The phone has a regular 3.7V Lithium Ion battery inside and uses a standard mini-USB plug for the charger.  Like most phones these days the charging intelligence is inside the phone rather than inside the charger, so if you have any other chargers with the same plug and for the same type of battery, you can probably use it with the Blackberry too.

A related very nice feature is that if you connect the Blackberry up to the USB port of a computer (or a powered USB hub) it will charge through the USB cable.

It charges quite quickly and takes about three hours for a full charge, and it seems to take less time when charging in the car.

One company sells a high capacity battery that gives twice the life of the regular battery.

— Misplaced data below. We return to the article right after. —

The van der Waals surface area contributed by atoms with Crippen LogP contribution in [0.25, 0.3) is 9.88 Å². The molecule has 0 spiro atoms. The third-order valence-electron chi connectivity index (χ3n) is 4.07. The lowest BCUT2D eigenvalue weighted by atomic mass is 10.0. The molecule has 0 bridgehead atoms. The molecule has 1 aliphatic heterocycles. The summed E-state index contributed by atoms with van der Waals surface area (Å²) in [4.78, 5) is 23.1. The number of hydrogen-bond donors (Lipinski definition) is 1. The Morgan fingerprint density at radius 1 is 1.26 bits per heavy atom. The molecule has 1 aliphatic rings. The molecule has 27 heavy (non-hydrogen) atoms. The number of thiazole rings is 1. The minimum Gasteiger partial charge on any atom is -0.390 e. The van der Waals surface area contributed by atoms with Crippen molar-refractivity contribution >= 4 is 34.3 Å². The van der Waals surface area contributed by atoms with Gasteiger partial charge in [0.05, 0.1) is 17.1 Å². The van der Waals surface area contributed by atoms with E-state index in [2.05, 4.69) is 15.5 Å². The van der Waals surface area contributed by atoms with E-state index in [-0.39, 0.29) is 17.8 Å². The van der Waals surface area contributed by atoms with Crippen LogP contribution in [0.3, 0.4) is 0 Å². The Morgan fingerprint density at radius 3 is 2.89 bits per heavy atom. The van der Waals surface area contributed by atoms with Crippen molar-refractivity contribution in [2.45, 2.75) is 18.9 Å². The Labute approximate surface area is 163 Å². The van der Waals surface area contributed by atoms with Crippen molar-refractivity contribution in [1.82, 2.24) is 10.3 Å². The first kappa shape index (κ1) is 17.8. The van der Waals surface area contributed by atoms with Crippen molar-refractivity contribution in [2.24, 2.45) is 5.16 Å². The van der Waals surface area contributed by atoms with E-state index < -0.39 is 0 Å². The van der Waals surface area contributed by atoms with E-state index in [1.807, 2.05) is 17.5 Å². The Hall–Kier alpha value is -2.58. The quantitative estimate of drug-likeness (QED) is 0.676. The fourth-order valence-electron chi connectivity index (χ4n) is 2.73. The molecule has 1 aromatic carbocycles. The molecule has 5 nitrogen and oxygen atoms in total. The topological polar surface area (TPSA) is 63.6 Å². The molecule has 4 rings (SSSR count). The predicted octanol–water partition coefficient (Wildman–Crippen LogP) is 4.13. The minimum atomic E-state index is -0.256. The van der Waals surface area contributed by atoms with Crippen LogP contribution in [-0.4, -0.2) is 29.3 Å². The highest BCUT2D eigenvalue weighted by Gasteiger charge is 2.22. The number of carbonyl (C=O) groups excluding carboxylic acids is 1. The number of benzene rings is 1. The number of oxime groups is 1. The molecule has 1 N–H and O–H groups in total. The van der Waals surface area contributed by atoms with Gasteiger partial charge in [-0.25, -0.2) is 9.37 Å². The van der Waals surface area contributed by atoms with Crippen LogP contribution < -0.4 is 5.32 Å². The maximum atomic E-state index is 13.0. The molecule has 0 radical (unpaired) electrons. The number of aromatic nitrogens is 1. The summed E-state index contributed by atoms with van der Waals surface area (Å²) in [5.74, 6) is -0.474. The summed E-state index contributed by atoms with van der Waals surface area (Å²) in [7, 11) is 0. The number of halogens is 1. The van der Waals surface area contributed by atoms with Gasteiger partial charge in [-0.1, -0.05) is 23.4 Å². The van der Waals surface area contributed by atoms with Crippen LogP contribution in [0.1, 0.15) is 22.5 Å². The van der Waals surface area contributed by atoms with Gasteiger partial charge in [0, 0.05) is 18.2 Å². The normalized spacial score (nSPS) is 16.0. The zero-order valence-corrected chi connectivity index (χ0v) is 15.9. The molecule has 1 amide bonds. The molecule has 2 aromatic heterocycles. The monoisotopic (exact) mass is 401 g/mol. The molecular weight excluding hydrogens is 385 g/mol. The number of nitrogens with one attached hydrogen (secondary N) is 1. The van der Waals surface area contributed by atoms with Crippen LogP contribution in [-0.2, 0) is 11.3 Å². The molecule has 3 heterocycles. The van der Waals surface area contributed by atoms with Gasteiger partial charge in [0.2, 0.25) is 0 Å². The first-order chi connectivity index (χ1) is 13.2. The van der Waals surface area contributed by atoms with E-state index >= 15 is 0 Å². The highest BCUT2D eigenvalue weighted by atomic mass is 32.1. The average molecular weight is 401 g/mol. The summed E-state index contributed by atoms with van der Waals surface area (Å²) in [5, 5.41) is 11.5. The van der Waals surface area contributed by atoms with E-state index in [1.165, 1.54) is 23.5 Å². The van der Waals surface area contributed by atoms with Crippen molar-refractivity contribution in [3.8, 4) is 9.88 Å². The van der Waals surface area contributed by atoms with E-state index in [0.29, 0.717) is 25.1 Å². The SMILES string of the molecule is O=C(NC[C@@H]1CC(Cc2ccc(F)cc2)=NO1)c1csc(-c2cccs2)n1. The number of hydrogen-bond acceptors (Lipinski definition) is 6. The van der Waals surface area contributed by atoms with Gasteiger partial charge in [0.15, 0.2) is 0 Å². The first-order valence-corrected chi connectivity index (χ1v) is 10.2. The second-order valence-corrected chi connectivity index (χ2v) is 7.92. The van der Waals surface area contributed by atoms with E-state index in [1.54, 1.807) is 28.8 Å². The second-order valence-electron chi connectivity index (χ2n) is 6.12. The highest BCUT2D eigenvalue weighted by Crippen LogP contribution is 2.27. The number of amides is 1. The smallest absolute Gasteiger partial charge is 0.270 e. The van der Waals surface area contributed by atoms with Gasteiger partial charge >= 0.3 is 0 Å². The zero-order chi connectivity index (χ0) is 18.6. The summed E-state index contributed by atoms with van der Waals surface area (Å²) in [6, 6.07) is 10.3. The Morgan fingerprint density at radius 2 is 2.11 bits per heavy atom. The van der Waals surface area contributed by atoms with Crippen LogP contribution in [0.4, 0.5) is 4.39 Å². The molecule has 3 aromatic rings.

Using the Blackberry as a Phone

A common weakness of earlier Blackberry units has been their poor performance as a regular cell phone for voice calling.  The 8700 seems to have addressed these limitations, and gives you a fully functional phone as part of its integrated capabilities.

This means that it has all the latest and greatest phone related features.  Yes, you can download ring tones to the phone.  It has a speaker phone capability.  It can be used with Bluetooth headsets and in-car units as well as with regular wired headsets (and it takes standard 2.5mm headset jacks with three connectors - body, sleeve and tip) making it compatible with many headsets on the market.

Sound quality and volume levels were reasonably good.  The sound quality improved noticeably when used with the supplied wired headset, and if you use a headset, you can simultaneously access the rest of the phone for things like referring to emails, checking your calendar, or anything else.